While most business leaders recognize the importance of strong IT teams and good cybersecurity policy, there are often hidden risks to look out for.
Shadow IT has been around since the rise of personal smart devices and the internet but has evolved to become a bigger threat.
Shadow IT refers to the use of unauthorized technology at a company or organization, usually without the knowledge of the IT department. In practice, that might mean downloading a text editor that isn’t part of the software managed by IT, trying out the newest AI tool without IT testing it first, or using a personal phone instead of a company-owned phone. According to a recent study by Entrust, 77% of IT professionals are concerned about shadow IT becoming a significant issue.
Additionally, over 65% of IT professionals report that the organization does not approve of their SaaS tools sprawl. SaaS sprawl refers to the uncontrolled proliferation of SaaS apps within an organization, resulting in increased costs, security concerns, and difficulties managing and organizing data. It is a digital pandemic that arises when a business uses a significant number of third-party SaaS apps that exceed the IT department’s scope and become unmanageable.
To counter the threats posed by shadow IT and SaaS sprawl, businesses must implement policies that provide better oversight of third-party applications while enforcing strict security measures within their organization.
- Ease of Access and Adoption
The simplicity of acquiring and deploying SaaS applications has lowered the barriers to entry. This has allowed employees to quickly adopt new tools without the need for formal approval from IT departments.
- Remote Work and BYOD Policies
The shift towards remote work and bring your own device (BYOD) policies have further fueled the growth of shadow IT and SaaS sprawl. Employees working from home or using personal devices seek tools and applications that help them stay productive and connected.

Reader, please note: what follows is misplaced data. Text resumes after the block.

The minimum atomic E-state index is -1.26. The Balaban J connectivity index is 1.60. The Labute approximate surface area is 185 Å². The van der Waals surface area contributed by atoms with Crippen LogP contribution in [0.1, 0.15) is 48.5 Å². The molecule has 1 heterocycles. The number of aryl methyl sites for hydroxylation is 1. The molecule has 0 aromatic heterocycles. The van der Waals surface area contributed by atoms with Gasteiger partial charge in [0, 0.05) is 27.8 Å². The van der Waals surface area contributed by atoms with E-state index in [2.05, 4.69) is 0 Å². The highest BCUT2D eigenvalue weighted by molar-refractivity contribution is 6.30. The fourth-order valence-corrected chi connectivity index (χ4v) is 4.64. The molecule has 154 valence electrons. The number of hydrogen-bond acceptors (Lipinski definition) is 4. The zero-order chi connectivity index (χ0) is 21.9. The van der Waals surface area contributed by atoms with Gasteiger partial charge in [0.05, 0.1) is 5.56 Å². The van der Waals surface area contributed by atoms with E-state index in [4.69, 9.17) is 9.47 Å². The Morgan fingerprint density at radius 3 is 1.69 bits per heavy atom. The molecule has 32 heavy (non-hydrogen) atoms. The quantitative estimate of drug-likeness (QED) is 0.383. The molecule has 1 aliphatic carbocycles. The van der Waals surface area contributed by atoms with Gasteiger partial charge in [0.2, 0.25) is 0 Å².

- Rapid Technological Advancements
As technology continues to evolve at a breakneck pace, employees are constantly seeking out the latest and most innovative tools to stay ahead of the curve. This desire for cutting-edge solutions often leads to the adoption of unapproved applications, which then become part of the ever-growing shadow IT network:
Proactive Steps Businesses Can Take to Address Shadow IT
For all these reasons above, it is crucial to take proactive measures to mitigate risks and regain control of the technology landscape. Here are some steps businesses can take to address shadow IT in 2024 effectively:
- Implement a Centralized SaaS Management Platform
A centralized SaaS management platform enables IT departments to maintain visibility and control over all software used within the organization. By consolidating application management into a single platform, businesses can more effectively monitor and manage their software landscape and cut down on shadow IT.
- Strengthen Access Controls and Authentication
Implementing robust access controls and multi-factor authentication (MFA) for all applications helps prevent unauthorized access to sensitive data and systems. This includes ensuring that only approved users have access to specific applications and that privileges are granted based on the principle of least privilege.
- Foster Open Communication and Collaboration
Encouraging open communication between IT departments and end-users can help identify the reasons behind the adoption of unapproved applications. By understanding employees’ needs and pain points, businesses can better align their technology strategy with user requirements, reducing the likelihood of shadow IT.
- Employee Training and Awareness
Educating employees on the risks associated with shadow IT and using approved applications is crucial for mitigating security threats. Regular training sessions and awareness campaigns can help reinforce organizational policies and promote a security-minded culture.
Shadow IT and SaaS sprawl can significantly threaten your organization’s security, data protection policies and industry compliance. That’s why businesses must take proactive steps to address this issue head-on.